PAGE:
This newsletter marks the latest installment of Irregular Vegetables, a (semi-) weekly series of CABBAGES emails where I share links to recent writings from other hip-hop/rap/cannabis journos and critics, squeezing in my own work as I see fit. These 420-friendly editions hit inboxes on Thursdays.
Enjoy this week’s reads and keep scrolling for another edition of Crudites, where I recommend three recent singles/videos from hip-hop artists you may not be familiar with yet.
Across the various ensembles built around him or with his association, the Detroit producer was best known by an inner circle kept as tidy as his studio space. As his work trickled out of the Midwest and into the hands of artists he studied, the collective expanded and contracted accordingly. But even among his most prestigious collaborators, few were fortunate enough to enter that space in his mother’s impeccably kept Conant Gardens basement, and witness the man and his machines in concert. As one of the handful of Dilla’s peers to peak behind the curtain, De La Soul, the Long Island rap group who welcomed one of Dilla’s earliest major placements on their fourth studio album Stakes is High, has been an invaluable source for both dispelling and substantiating speculation surrounding the producer’s resumé. They also happen to be among the first non-Detroit ears to take in the mythical Slum Village demo that almost instantly evangelized an entire generation of hip-hop heavyweights. (Read more at Okayplayer)
Freeze Corleone had been widely condemned in Europe for antisemitic lyrics. “I arrive determined like Adolf in the 1930s,” he rapped in French in one 2018 song, and, in another, “Everything for the family, so that my children live like Jewish rentiers,” a word often associated with landlords. Other tracks have included conspiracy theories about 9/11 and a shout-out to “the Aryans.” Just a year before BMG’s deal with him, Freeze Corleone had been dropped by his previous label, the French arm of the giant Universal Music, which said that his music “amplified unacceptable racist statements.” “In order to mitigate the risk of possible controversy,” BMG executives wrote in a memo, they had a workaround. The contract with Freeze Corleone stipulated that the label had the right to approve his lyrics and that it would keep BMG’s involvement with his career hidden, according to documents and internal emails reviewed by The New York Times. (Read more at the New York Times)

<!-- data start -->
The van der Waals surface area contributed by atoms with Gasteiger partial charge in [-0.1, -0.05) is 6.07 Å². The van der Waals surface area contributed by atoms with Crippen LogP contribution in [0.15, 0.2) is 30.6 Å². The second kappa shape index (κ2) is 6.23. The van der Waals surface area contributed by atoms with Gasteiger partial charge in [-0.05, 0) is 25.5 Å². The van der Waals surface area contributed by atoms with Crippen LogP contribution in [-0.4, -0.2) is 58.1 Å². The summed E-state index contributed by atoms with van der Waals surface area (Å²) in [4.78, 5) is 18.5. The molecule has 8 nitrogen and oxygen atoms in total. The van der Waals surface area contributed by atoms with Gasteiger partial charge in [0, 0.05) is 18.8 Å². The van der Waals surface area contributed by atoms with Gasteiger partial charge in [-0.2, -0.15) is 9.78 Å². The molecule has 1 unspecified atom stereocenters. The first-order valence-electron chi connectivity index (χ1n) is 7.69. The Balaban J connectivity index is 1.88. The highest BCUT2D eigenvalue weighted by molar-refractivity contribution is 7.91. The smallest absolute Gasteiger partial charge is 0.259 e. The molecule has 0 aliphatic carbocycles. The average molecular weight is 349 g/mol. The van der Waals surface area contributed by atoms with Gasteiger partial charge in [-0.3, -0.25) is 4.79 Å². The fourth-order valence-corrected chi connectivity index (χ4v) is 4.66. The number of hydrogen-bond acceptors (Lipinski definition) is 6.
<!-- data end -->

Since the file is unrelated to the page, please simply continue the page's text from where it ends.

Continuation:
Although rap sampling undoubtedly changed his life, Whiteside says he’d also like to wake people up to its shortfalls. Rap producer The Alchemist sampled Whiteside’s ‘Alone (Reprise)’ for Freddie Gibbs’ Grammy-nominated ‘Scottie Beam’, a 2020 gangster rap song which featured Rick Ross. In the song’s music video there’s a disclaimer that reads: “Music by The Alchemist”, a decision that clearly irked the soul legend. “All the music you hear on ‘Scottie Beam’ was played and composed by me! Compare the two songs and you can see The Alchemist didn’t play one note. I could understand if he had added something to it, but what did he really do? It’s shameful.” Whiteside, anger uncharacteristically creeping into his voice for the first time, continues: “If Betty Crocker makes a cake and I take a slice of that cake, that doesn’t mean I can lie to people and tell them it was baked completely by me.” (Read more at HUCK)
Snoop Dogg acquired and relaunched the famed Death Row Records in 2022. Dogg has since delegated cannabis selection duties wisely to his team led by AK—a longtime West Coast legacy cultivator who, alongside former partner WizardTrees, helped cultivate such favorites as RS11 and Studio 54 (aka RS54). On California dispensary shelves this winter, blingy, metallic Death Row mylar bags contain four heat, indoor varieties: Strawberry Gary, LA Runtz, SFV OG, TropiCherry (aka TropCherry, CherryTrop). AK hand-selected each strain in the Death Row lineup from small batches grown by his deep network, thus keeping quality high. With a recent drop in select Cookies stores, fans of the Death Row brand and cannasseurs want to know if the famed Dogg can deliver. (Read more at Leafly)
Three new tracks for you to snack on...
Nerves Baddington, "American Mammals"
Rahim Samad, "8th Wonder (feat. Skyzoo)"
Santa Muerte, "Coahuiltecan"